"If you close a site and essentially mothball it . . . you're basically abandoning it and allowing the grass to grow, the snow not be plowed, and that has a detrimental effect on the residential neighborhood that it's in and it encourages vandalism," Sullivan said.

Details on the maintenance of the site if it closes and the storage of artifacts there have yet to be hammered out, said Elaine Makatura, a spokeswoman for the Department of Environmental Protection, which oversees state parks.

"This plan was just announced a week ago, the plan for closure and impact of services to the public, and the operational details for this proposal are still being worked on," Makatura said.
Gallagher said the borough along with the Friends of the Wallace House and Old Dutch Parsonage would work to reach out to county, state and federal representatives to prevent the closing of the site.

Sullivan said the possible closing of the Wallace House may have been overshadowed by the threat to larger sites such as Round Valley. "The big sites are getting attention — as well they should," Sullivan said. "But I think because Wallace House is a smaller site and because it was kind of lumped in after the fact on the list within Round Valley people don't yet realize that it's slated for closure."

State Sen. Christopher "Kip" Bateman, R-Branchburg, said it's a difficult budget year and spending cuts are needed, but not cuts targeting parks such as the Wallace House. "New Jersey is a very historical state, we're the crossroads of the Revolution, and to cut areas like that, to cut money to the parks, I think is wrong and I think it would be more equitable to just cut a percentage across the board of the departments," Bateman said.

It remains to be seen whether the closure plans will remain in place following the ongoing state budget process. Learn more about the potential park closures at

Martin C. Bricketto can be
reached at (908) 707-3176

Why Keep Heritage & Tourism Sites Open?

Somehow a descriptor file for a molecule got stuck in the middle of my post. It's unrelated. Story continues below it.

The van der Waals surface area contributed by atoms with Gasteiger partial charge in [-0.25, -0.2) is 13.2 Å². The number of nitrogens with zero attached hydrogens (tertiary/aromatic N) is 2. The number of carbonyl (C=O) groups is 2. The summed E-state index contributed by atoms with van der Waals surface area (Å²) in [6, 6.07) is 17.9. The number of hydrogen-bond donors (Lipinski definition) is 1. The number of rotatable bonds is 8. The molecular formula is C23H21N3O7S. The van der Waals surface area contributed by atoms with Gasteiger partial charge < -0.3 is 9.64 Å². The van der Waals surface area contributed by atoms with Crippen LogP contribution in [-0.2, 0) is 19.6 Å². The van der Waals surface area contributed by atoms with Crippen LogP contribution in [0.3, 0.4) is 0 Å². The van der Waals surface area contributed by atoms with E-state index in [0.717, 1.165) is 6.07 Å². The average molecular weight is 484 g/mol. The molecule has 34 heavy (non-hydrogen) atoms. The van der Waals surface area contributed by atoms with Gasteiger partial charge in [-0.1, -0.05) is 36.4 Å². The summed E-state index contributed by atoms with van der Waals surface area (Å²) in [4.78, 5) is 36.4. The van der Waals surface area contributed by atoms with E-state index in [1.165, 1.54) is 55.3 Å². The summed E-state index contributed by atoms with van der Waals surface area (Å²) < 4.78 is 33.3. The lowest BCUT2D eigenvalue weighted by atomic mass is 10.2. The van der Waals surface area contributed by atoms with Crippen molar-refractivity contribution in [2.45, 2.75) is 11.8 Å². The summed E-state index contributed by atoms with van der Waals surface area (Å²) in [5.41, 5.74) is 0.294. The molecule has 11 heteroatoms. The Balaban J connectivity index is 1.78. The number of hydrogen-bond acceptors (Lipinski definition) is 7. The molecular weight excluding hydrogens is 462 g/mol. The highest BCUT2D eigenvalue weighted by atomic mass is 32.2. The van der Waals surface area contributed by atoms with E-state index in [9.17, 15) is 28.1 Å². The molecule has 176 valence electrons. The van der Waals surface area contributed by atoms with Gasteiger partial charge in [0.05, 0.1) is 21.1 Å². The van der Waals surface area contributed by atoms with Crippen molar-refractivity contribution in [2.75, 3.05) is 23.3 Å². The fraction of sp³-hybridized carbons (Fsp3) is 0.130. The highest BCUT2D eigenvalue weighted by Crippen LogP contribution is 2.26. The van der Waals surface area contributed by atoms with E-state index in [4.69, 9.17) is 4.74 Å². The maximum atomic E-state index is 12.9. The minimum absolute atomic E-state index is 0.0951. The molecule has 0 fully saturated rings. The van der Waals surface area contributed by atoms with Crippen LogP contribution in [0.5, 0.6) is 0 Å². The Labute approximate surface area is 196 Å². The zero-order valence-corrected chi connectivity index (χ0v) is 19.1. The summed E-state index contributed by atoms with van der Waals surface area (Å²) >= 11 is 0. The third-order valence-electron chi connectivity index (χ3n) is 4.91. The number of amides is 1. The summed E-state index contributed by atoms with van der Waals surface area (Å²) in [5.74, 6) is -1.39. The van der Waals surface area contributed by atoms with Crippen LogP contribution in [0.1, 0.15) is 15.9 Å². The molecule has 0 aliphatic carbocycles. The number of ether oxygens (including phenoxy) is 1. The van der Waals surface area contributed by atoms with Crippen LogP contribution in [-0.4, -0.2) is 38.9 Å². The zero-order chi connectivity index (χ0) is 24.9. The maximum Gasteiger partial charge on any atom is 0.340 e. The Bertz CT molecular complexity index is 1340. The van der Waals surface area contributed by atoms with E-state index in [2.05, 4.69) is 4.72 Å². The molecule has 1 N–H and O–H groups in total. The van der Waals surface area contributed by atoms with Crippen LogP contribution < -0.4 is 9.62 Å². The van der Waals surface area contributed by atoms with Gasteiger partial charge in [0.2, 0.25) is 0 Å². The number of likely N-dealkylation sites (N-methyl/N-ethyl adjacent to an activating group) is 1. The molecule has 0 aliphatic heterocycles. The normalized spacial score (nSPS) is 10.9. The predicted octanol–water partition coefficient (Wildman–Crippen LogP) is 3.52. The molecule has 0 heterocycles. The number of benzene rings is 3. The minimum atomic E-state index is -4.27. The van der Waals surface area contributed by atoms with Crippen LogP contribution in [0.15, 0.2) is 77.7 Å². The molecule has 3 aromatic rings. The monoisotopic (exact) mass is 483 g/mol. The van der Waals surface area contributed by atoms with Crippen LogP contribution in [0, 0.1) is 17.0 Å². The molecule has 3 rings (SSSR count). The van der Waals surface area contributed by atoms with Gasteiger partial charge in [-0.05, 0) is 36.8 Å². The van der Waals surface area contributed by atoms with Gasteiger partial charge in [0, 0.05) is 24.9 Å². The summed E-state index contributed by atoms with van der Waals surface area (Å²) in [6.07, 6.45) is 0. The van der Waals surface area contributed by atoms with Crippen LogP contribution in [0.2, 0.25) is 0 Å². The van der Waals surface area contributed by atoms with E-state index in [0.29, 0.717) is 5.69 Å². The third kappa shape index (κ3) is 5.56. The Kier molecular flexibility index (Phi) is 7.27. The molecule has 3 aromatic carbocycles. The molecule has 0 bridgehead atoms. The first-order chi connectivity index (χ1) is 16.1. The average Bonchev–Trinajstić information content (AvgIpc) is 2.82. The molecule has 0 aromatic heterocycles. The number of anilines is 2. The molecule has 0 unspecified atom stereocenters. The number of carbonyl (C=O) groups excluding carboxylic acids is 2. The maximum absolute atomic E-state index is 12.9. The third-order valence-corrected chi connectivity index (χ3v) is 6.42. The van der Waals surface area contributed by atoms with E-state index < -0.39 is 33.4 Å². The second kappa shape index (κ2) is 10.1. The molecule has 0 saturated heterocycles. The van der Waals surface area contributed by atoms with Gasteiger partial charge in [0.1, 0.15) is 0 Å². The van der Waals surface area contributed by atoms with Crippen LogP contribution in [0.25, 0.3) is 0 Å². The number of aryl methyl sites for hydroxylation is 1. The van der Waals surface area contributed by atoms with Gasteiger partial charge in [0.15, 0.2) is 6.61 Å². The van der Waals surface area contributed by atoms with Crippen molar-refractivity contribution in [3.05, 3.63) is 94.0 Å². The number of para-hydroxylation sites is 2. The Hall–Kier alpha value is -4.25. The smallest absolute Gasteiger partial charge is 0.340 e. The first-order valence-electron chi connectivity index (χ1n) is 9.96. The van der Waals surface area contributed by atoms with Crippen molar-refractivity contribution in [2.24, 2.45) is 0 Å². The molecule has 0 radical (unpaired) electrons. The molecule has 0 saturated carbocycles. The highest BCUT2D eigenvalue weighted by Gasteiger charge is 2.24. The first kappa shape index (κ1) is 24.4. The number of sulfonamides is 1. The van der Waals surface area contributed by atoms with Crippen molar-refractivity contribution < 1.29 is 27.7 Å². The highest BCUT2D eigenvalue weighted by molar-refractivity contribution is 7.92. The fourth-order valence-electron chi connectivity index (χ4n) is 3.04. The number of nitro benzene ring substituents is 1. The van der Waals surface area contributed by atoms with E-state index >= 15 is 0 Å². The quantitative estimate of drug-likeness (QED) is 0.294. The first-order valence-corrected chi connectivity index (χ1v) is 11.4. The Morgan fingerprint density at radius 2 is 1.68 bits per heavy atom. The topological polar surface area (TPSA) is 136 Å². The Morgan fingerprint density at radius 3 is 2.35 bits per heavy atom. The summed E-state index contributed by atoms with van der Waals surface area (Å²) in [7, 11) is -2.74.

• Over $2 billion in annual economic impact. - $50 million in state tax revenue generated each year. - Over 100,000 jobs. - 6 million schoolchildren served.
    Source: MidAtlantic Center for Arts, Cape May

  • New Jersey’s non-profit arts industry generates over $1.5 billion each year in economic activity for the State of New Jersey through direct spending by arts groups and related patron spending, including over $36 million in state tax revenue. Historical activities – including rehabilitation of historic properties, heritage tourism, and spending by historic sites and organizations -- generates $580 million each year in economic activity and approximately $14 million in state tax revenue.

  • New Jersey’s non-profit arts industry supports:
    over 80,000 jobs,
    Over 34,000 public events each year,
    17,000 arts-related businesses,
    Over 4 million schoolchildren served by educational programs

    New Jersey’s history museums and organizations support:
    Over 21,000 paid jobs
    65,000 volunteers
    6.4 million visitors annually.

  • New Jersey’s non-profit arts and history industry drives local economies, too! According to a 2007 study conducted by Americans for the Arts, arts activities in Newark and New Brunswick together generate over $214 million in economic activity with nearly 5,500 jobs, and over $8 million in local government tax revenue.

  • New Jersey non-profit arts groups serve over 4 million schoolchildren each year on site and in schools throughout the state. State dollars keep fees affordable for outreach and education programs to benefit the greatest number of students, particularly those in economically disadvantaged areas. These programs are most vulnerable to fluctuations in state support because of their limited income generating potential. History museums and organizations welcome 2 million schoolchildren a year on-site, and a growing number on the internet and through in-school programs.

  • New Jersey’s non-profit arts and history industry is sustained through a dedicated revenue source legislated in 2003, the Hotel/Motel Occupancy Fee. This legislation established a certifiable and renewable source of revenue for arts, history, and tourism promotion. It was passed to create a stable source of state cultural support.

Tuesday, April 8, 2008

Reasons to Keep the Sites Open

  • The Wallace House and Old Dutch Parsonage State Historic Sites, located in Somerville, are sites of historic significance to New Jersey and its place in American history.